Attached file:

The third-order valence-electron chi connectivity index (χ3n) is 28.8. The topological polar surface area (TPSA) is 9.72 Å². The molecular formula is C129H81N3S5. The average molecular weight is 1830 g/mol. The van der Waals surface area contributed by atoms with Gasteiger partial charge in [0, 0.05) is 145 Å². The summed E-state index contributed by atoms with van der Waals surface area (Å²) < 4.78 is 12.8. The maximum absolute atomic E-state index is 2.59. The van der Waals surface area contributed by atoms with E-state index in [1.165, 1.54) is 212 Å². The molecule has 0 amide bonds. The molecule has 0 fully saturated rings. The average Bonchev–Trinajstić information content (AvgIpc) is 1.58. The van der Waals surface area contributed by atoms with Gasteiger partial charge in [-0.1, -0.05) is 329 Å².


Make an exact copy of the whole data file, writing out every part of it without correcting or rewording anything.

The third-order valence-electron chi connectivity index (χ3n) is 28.8. The topological polar surface area (TPSA) is 9.72 Å². The molecular formula is C129H81N3S5. The average molecular weight is 1830 g/mol. The van der Waals surface area contributed by atoms with Gasteiger partial charge in [0, 0.05) is 145 Å². The summed E-state index contributed by atoms with van der Waals surface area (Å²) < 4.78 is 12.8. The maximum absolute atomic E-state index is 2.59. The van der Waals surface area contributed by atoms with E-state index in [1.165, 1.54) is 212 Å². The molecule has 0 amide bonds. The molecule has 0 fully saturated rings. The average Bonchev–Trinajstić information content (AvgIpc) is 1.58. The van der Waals surface area contributed by atoms with Gasteiger partial charge in [-0.1, -0.05) is 329 Å².